Gospel Reflection: Feast of the Baptism of the Lord

Luke 3:15-16, 21-22

The people were filled with expectation, and all were asking in their hearts whether John might be the Christ. John answered them all, saying, “I am baptizing you with water, but one mightier than I is coming. I am not worthy to loosen the thongs of his sandals. He will baptize you with the Holy Spirit and fire.”

After all the people had been baptized and Jesus also had been baptized and was praying, heaven was opened and the Holy Spirit descended upon him in bodily form like a dove. And a voice came from heaven,

“You are my beloved Son;with you I am well pleased.”

The Gospel of the Lord

Sunday Gospel Reflection

by Sr. Marna Rogers

” …The interest of the people by now was building. They were all beginning to wonder, “Could this John be the Messiah?”

But John intervened: I’m baptizing you here in the river. The main character in this drama, to whom I am a mere stagehand, will ignite the kingdom life, a fire, the Holy spirit within you, changing you from the inside out … “After all the people were baptized, Jesus was baptized. As he was praying, the sky opened up and the Holy Spirit, like a dove descending, came down on him, and along with the Spirit, a voice: “You are my Son (my beloved child), chosen and marked by my love, pride of my life.”

How we need Luke right now!

He was a Gentile among the other Jewish Evangelists. He wrote of racially distinctive Samaritans and other outsiders of the time ~ women, sheepherders, common laborers, the poor. With God there are no outsiders. Our Church membership embraces all. We pay a terrible price for naming others outsiders; exclusion of others harms us the most…

For this Glimpses, I have been praying with a photo of Judy and Dennis Shepard, parents of Matthew Shepard, at the National Cathedral in Washington, DC. They had come to bury Matthew’s ashes in the crypt of the Cathedral, twenty years after his death. When he died twenty years ago (1998), they were afraid to leave his ashes in a burial site where his cremains could be abused and disturbed.

To understand this journey, we must travel to a lonely road in Wyoming’s prairie, where a doe had kept watch all night, lying beside Matthew’s body, and only chose to leave this young man when the young policewoman approached to see why she had been keeping watch. The bloodied figure, tied to a fence, only revealed who he was from the tracks of his tears… a young Caucasian man, horribly beaten, pistol-whipped. She felt the boy had been there all night. The doe looked the officer in the eye and then, perhaps judging the boy would be taken care of now, left quietly. The doe was, she felt, God being present to this young man. (This anecdote was in the “Washington Post article.)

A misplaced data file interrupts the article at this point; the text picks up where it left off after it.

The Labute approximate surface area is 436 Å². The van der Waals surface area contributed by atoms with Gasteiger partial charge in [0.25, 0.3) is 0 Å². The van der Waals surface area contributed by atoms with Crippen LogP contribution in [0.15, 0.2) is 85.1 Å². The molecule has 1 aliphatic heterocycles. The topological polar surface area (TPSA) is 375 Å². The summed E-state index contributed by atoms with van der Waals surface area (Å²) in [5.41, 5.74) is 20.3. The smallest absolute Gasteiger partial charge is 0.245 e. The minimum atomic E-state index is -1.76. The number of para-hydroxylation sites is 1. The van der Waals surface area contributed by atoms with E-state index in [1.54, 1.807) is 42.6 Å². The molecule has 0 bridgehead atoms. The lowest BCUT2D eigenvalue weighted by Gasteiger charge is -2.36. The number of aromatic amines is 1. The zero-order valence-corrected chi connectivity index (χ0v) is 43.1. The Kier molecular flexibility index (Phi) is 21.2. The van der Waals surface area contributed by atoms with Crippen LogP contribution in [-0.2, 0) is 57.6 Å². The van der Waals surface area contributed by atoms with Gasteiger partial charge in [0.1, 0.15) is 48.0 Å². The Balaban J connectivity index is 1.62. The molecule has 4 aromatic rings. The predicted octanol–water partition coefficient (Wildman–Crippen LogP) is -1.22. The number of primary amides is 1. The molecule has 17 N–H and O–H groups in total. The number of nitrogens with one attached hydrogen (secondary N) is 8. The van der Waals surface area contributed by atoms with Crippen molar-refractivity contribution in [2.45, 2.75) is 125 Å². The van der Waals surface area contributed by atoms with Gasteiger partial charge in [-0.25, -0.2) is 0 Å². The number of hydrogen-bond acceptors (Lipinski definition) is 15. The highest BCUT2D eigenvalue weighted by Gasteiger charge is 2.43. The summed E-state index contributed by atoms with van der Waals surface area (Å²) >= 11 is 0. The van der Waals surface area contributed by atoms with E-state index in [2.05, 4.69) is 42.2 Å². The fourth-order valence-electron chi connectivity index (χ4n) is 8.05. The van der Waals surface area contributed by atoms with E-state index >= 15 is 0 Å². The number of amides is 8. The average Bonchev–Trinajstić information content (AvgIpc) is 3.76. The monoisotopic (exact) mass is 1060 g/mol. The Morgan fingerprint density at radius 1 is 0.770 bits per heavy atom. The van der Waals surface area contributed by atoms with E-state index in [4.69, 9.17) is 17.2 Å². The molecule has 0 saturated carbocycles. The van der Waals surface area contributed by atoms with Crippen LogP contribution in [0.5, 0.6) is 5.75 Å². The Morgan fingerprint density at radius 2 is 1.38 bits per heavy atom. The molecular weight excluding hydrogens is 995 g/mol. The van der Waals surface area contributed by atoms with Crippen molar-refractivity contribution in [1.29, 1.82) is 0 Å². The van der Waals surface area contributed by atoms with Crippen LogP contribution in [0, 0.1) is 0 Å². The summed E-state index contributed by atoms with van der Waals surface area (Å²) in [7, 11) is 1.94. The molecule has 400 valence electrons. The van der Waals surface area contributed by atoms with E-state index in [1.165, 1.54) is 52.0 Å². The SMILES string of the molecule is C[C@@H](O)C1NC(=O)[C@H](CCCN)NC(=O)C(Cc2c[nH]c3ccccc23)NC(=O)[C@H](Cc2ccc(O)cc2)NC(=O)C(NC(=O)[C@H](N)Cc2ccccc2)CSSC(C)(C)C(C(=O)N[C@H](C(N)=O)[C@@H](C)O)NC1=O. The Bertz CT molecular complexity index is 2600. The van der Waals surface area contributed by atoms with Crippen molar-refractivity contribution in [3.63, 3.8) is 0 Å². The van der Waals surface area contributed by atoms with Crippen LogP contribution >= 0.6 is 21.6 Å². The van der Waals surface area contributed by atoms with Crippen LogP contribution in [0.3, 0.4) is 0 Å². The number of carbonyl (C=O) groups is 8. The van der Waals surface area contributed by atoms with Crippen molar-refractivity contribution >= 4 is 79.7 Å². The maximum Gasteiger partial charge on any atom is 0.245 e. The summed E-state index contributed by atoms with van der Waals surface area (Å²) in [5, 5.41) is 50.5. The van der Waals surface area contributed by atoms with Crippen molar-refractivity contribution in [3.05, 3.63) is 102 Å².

For the next three days he would be cared for lovingly by hospital personnel, and his parents were able to fly from the southern Mediterranian, where his Dad worked, to be there when he died… Matthew Shepard had paid a terrible price for who he was becoming.

Twenty years ago, I had been at the College of the Holy Cross where Judy Shepard had been invited to speak. This was the first public event hosted by a new club, allowed to establish itself on the campus that year, with faculty advisors, and the right to invite others for public events. This was the LGBTQ (Lesbian, Gay, Bisexual, Transgender) group. It was SRO (Standing Room Only) at the Hogan Center, for students and guests.

Shepard had been invited to share Matthew’s journey. He had actually just visited his parents overseas, she noted. She and Matthew had had a very honest conversation about who he felt he was, a young gay man. He asked her to tell his Dad after he left for the United States, and college in Wyoming. She agreed.

Later, in the time for questions, so many young adults there asked her advice. She noted that so often, like with Matthew, the mother is left to tell the Dad. Many asked to speak with her privately… She reflected that they themselves would have to do much of this work of revealing who they were becoming, but she made time to speak with those who wished. The line was beginning to form as we left…

Matthew’s death revealed then the hatred so many Americans and others harbored toward gay people. Violence toward those who are different seems to have escalated, and in many of the places where we are in mission, the danger to so many persists, even death by government decrees for being lesbian/gay.

Matthew’s death moved his mother to support so many, and choose a public life she may never have imagined for herself. With his Dad, they brought their dear son to a safe resting place. Their son, chosen and marked by their love, pride of their lives… hopefully they, Judy and Dennis, know he changed all of us.

Meet Sr. Marna Rogers

Sr. Marna Rogers

Sister Marna Rogers has taught in SND educational settings in Boston, Worcester, Peabody and Hawaii.

After studies for specialized schools, she worked on the staffs of Landmark School in Beverly and KaKawis, British Columbia.

She also served in leadership for the Boston Province and at the Congregational Level in Rome.

Following her time overseas, Sister Marna transitioned to health care ministry in Worcester area and Wakefield, Massachusetts.

Currently, Sister Marna is a member of the Assisted Living Community of Notre Dame du Lac in Worcester.

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